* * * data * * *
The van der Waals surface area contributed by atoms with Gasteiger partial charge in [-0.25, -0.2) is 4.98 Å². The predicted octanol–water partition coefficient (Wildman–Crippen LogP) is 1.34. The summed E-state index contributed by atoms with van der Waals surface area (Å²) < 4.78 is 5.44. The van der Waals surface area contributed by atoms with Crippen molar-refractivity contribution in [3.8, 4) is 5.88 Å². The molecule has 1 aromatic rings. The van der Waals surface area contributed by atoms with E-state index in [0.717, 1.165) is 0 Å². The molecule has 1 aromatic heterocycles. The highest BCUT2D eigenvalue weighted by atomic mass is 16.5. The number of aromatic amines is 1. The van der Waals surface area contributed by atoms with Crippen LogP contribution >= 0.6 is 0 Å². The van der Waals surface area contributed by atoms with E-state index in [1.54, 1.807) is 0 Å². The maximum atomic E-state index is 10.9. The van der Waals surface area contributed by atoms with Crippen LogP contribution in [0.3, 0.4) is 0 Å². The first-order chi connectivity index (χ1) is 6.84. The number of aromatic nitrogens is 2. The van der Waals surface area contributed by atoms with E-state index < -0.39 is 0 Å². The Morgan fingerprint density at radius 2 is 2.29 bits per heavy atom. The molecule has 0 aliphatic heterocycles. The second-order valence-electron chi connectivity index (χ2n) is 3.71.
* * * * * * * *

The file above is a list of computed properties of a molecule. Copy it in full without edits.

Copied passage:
The van der Waals surface area contributed by atoms with Gasteiger partial charge in [-0.25, -0.2) is 4.98 Å². The predicted octanol–water partition coefficient (Wildman–Crippen LogP) is 1.34. The summed E-state index contributed by atoms with van der Waals surface area (Å²) < 4.78 is 5.44. The van der Waals surface area contributed by atoms with Crippen molar-refractivity contribution in [3.8, 4) is 5.88 Å². The molecule has 1 aromatic rings. The van der Waals surface area contributed by atoms with E-state index in [0.717, 1.165) is 0 Å². The molecule has 1 aromatic heterocycles. The highest BCUT2D eigenvalue weighted by atomic mass is 16.5. The number of aromatic amines is 1. The van der Waals surface area contributed by atoms with Crippen LogP contribution >= 0.6 is 0 Å². The van der Waals surface area contributed by atoms with E-state index in [1.54, 1.807) is 0 Å². The maximum atomic E-state index is 10.9. The van der Waals surface area contributed by atoms with Crippen LogP contribution in [0.3, 0.4) is 0 Å². The first-order chi connectivity index (χ1) is 6.84. The number of aromatic nitrogens is 2. The van der Waals surface area contributed by atoms with E-state index < -0.39 is 0 Å². The Morgan fingerprint density at radius 2 is 2.29 bits per heavy atom. The molecule has 0 aliphatic heterocycles. The second-order valence-electron chi connectivity index (χ2n) is 3.71.